The diversity of different postures around the world could be caused by differences in climate, dress, or lifestyle. Cold or damp floors would discourage kneeling and squatting and might lead people to seek raised alternatives; tight clothing would tend to inhibit deep squatting and cross-legged sitting; nomadic peoples would be less likely to use furniture than urban societies; and so on. But cause and effect does not explain why folding stools originated in ancient Egypt, a region with a warm, dry climate. Or why the Japanese and Koreans, who have cold winters, both traditionally sat on floor mats. Or why the nomadic Mongols traveled with collapsible furniture, while the equally nomadic Bedouins did not.
Sticking with non-Trump articles for now…BBC – Culture – The 21st Century’s 100 greatest films
The best that cinema has had to offer since 2000 as picked by 177 film critics from around the world.
That is the main link, but if you are like me you would rather read a criticism of the thing…
Here is one from TCM’s blog moviemorlocks.com – The Greatest Films of the 21st Century
I suffer from chronic list fatigue, initially eager to scroll through the latest re-ordering of greatest hits, but inevitably collapse into a heap before I ingest the whole thing. Enter the BBC to test my illness. Yesterday they unveiled the results of their mammoth “Greatest Films of the 21st Century” poll, in which 177 critics submitted their top movies of the current century. It confirms that David Lynch’s fractured, terrifying Hollywood fairy tale Mulholland Drive (2001) is the consensus film of the age. It has been topping lists of this ilk for years now, and I welcome a film so mysterious as our millennium-overlord. My narcolepsy is triggered not by the quality of the works cited, but the recycled nature of the discourse it elicits, which tends to ignore the films entirely for a “this-over-that” essentialism that reduces complicated aesthetic experiences to numbers on a list. Which reminds me, now it is time for me to reduce complicated aesthetic experiences to numbers on a list! Below you’ll find my top ten films of the 21st Century that were not included in the BBC’s top twenty five, in a modest effort to expand the conversation.
Go and check out that list, you may be surprised by what is included.
The BBC published its long-awaited list of the 21st century’s best films, as selected by 177 film critics from around the world. Lists like these are meant to drum up conversations and controversies, and when appearing online they’re usually the creations of a single author—a single critical mind. But the BBC has provided a decent chunk of data to supplement its numbered list, so we have a pretty good understanding of who those film critics are.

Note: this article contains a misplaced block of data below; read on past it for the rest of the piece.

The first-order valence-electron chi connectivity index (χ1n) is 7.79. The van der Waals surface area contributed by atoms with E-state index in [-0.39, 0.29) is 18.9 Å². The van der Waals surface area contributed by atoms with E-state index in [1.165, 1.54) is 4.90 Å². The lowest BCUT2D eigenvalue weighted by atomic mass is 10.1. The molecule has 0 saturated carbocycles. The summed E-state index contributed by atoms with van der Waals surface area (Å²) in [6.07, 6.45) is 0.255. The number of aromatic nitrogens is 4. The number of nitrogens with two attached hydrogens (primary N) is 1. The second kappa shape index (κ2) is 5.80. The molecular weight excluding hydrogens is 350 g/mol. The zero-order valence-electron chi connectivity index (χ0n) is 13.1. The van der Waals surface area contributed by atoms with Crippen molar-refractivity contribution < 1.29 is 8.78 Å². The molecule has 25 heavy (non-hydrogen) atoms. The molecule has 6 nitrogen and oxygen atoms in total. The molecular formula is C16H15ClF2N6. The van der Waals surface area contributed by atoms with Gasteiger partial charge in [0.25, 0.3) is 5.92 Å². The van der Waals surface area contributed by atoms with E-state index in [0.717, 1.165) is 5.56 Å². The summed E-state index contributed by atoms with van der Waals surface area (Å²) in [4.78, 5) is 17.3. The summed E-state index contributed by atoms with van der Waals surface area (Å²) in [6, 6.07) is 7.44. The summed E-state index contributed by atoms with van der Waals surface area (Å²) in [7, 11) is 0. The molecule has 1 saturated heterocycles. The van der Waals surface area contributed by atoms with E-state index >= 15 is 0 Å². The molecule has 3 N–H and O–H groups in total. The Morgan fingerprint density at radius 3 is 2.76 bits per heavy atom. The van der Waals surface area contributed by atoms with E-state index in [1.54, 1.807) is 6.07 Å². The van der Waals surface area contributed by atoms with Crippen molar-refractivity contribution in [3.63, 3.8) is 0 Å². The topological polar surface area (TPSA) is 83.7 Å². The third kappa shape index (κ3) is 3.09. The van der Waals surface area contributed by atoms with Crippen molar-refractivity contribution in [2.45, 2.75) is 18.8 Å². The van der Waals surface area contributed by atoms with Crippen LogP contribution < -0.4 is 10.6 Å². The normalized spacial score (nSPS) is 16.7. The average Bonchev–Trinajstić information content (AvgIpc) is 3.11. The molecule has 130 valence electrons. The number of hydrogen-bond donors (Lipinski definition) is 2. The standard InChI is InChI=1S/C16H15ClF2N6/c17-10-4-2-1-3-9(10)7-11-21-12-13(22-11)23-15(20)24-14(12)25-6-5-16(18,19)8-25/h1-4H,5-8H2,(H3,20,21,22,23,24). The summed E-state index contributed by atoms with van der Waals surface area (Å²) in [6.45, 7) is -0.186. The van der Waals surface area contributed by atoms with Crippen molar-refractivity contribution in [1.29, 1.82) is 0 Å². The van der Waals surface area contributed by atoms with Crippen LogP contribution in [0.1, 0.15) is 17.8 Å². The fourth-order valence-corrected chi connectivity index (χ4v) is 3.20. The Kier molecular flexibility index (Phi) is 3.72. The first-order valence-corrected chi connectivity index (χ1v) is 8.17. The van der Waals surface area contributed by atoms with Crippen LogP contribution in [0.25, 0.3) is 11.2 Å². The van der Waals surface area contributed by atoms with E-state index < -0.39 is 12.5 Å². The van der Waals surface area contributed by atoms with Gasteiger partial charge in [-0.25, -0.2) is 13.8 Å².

The 177 are from 36 countries, but nearly half (81) are from the US. Going down the list:
“19 from the UK, five each from Canada, Cuba, France, and Germany, and four each from Australia, Colombia, India, Israel and Italy. Lebanon, the UAE, China, Bangladesh, Chile, Namibia, Kazakhstan and many others are represented too.”
OK! Great. So they did a little work attempting to create a truly international pool of people. But what about gender? Of the 177 critics, there were 55 women and 122 are men. That’s roughly 31%, which is depressing until you look at data released earlier this summer that says women make up only 27% of film critics, at which point it becomes ever so slightly less depressing.
Similar feelings may arise when looking at the breakdown of the directors on the list. Of the 102 films (there was a three-way tie for #100), 12 (or roughly 12%) had women as directors, which is just three percentage points higher than the industry as a whole.
More at that link.
On another issue, yes I must mention the Trump campaign: Yes, CNN and ABC Really Did Live-Stream Mike Pence’s Haircut | Mediaite
It seems like only yesterday the big news in candidate’s hair was that high dollar haircut Edwards treated himself to years ago. Remember? Now, the media is fucking covering the haircuts live!
I think this politician should be running on the GOP presidential ticket…sound like he is pretty successful to me: America’s Only Dog Mayor Gets Elected to Third Term | Mental Floss
Just a few links now that may bring up your blood pressure:
At least one woman finally gets what is owed her: Homeless woman proves Social Security owed her $100,000 | Tampa Bay Times
Last for those who have the cash:
Everybody knows you can’t take the whole tribe cross-country without the proper chariot. And as fans of the 1980s comedy classic National Lampoon’s Vacation will tell you, there’s no holiday roadster better suited for a jaunt to road trip-purgatory than the Wagon Queen Family Truckster. Now you, too, can know the luxury of gliding across the U.S. in a dinged-up metallic pea tank—“honky lips” graffiti not included—with a Houston-based auto dealership claiming to have theVacation car on sale for a measly 40 grand.
Listed as a “1979 Ford LTD,” the car features a Walley World bumper sticker, a dog leash, and a luggage rack, perfect for transporting any late relatives you might happen to pick up (and then drop off) along the way.
Of course, the seller makes no guarantees that this particular extremely ugly vehicle is one of the five Trucksters used in the film, so you’ll just have to take it on faith that this isn’t one of the many replicas people have made in tribute to the movie. (To quote the listing on the collectible car marketplace Hemmings, “Although this particular car is believed to be used in the filming of the movie, there is no documentation that comes with the car.“) We’re sorry if that’s a big disappointment for you, folks. Moose out front should have told ya.
Enjoy the cartoons!
This is an open thread.
I hope you enjoy the cartoons…this is an open thread.